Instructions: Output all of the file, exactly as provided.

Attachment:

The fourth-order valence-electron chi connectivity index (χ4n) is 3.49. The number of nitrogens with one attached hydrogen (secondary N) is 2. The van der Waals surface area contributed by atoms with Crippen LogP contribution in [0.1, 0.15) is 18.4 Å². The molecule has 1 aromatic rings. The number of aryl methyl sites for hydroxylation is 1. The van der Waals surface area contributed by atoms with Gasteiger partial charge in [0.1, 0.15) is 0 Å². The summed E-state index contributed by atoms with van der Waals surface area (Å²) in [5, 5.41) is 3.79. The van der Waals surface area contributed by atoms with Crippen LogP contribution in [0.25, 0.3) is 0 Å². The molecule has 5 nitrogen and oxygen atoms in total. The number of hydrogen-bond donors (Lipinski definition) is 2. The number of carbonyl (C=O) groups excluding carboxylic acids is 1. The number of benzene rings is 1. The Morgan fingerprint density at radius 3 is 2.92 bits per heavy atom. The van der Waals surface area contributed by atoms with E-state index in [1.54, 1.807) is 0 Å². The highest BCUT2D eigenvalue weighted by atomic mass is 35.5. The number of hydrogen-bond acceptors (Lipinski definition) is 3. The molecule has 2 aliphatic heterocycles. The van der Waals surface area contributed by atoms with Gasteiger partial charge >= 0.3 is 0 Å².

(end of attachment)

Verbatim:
The fourth-order valence-electron chi connectivity index (χ4n) is 3.49. The number of nitrogens with one attached hydrogen (secondary N) is 2. The van der Waals surface area contributed by atoms with Crippen LogP contribution in [0.1, 0.15) is 18.4 Å². The molecule has 1 aromatic rings. The number of aryl methyl sites for hydroxylation is 1. The van der Waals surface area contributed by atoms with Gasteiger partial charge in [0.1, 0.15) is 0 Å². The summed E-state index contributed by atoms with van der Waals surface area (Å²) in [5, 5.41) is 3.79. The van der Waals surface area contributed by atoms with Crippen LogP contribution in [0.25, 0.3) is 0 Å². The molecule has 5 nitrogen and oxygen atoms in total. The number of hydrogen-bond donors (Lipinski definition) is 2. The number of carbonyl (C=O) groups excluding carboxylic acids is 1. The number of benzene rings is 1. The Morgan fingerprint density at radius 3 is 2.92 bits per heavy atom. The van der Waals surface area contributed by atoms with E-state index in [1.54, 1.807) is 0 Å². The highest BCUT2D eigenvalue weighted by atomic mass is 35.5. The number of hydrogen-bond acceptors (Lipinski definition) is 3. The molecule has 2 aliphatic heterocycles. The van der Waals surface area contributed by atoms with Gasteiger partial charge >= 0.3 is 0 Å².